Small scale irrigation technologies and practices at the household level is growing rapidly in Africa and Asia. Such small scale irrigation—like the use of small pumps—can increase incomes, improve livelihoods and strengthen resilience.
After a technology gets to a household however, men often become its de facto “owners”, even if the pump was awarded to the woman for example. Moreover, women often miss out on the benefits, as they are generally unable to control produce sales and the use of that income, except under limited conditions.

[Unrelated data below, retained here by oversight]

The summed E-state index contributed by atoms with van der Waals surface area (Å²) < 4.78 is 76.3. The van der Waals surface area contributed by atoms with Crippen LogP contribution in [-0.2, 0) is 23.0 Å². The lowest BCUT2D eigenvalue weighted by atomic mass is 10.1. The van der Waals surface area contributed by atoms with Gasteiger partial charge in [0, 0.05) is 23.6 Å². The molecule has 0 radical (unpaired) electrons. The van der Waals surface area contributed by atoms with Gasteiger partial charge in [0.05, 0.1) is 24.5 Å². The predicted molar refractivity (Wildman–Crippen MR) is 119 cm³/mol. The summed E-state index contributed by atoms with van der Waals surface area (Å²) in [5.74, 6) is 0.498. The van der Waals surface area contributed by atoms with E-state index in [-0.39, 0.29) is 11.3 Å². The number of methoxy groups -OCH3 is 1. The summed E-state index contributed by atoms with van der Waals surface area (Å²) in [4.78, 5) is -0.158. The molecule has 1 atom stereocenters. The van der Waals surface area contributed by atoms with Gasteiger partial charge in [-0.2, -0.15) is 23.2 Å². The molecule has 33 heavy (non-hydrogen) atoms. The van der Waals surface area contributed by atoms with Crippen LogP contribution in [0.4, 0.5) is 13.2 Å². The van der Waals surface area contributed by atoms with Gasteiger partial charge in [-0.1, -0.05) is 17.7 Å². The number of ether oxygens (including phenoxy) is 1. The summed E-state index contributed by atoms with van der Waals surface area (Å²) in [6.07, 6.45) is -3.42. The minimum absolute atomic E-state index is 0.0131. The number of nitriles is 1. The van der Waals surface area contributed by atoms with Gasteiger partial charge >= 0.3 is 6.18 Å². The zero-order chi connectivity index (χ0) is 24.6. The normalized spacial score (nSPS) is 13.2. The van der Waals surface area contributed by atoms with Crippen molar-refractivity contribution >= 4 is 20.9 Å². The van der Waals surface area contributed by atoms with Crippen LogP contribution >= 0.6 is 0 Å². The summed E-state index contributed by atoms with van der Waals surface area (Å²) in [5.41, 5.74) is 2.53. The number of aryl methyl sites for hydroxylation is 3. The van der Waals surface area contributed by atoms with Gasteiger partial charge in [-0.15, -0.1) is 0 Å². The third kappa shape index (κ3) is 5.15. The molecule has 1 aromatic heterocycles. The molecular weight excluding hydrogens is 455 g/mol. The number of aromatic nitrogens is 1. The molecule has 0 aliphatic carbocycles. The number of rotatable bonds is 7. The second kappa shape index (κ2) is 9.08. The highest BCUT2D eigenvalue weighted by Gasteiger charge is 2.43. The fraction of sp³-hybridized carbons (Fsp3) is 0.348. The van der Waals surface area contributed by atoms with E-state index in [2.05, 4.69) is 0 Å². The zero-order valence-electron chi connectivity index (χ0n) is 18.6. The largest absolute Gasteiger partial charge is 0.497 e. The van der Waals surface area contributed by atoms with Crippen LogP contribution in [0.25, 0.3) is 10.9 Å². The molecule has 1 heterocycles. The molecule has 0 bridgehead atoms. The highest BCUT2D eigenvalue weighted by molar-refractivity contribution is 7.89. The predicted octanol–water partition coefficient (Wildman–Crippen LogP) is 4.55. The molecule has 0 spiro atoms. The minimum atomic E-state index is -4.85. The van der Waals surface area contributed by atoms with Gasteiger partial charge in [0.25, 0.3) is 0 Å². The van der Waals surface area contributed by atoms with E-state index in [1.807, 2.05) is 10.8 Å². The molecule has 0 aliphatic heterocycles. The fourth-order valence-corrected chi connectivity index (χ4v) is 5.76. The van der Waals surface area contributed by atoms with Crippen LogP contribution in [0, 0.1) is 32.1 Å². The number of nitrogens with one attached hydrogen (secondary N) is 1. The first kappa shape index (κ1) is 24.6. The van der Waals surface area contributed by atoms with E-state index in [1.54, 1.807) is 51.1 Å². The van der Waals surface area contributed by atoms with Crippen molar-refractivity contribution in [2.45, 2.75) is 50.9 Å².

So how can we increase women’s participation and empowerment in small scale irrigation where there are no common water governance bodies, and no place for quotas, since the technologies do not fall under public schemes or irrigation projects of management institutions?
Projects that promote irrigation for women should first of all be aware that targeting women with irrigation technology alone is unlikely to give them full rights over the technology, since the rules of the household often override any project-level rules and expectations. Likewise, projects should be aware that attempts to empower women may fail if they do not also secure support from the men within households.
[International Food Policy Research Institute]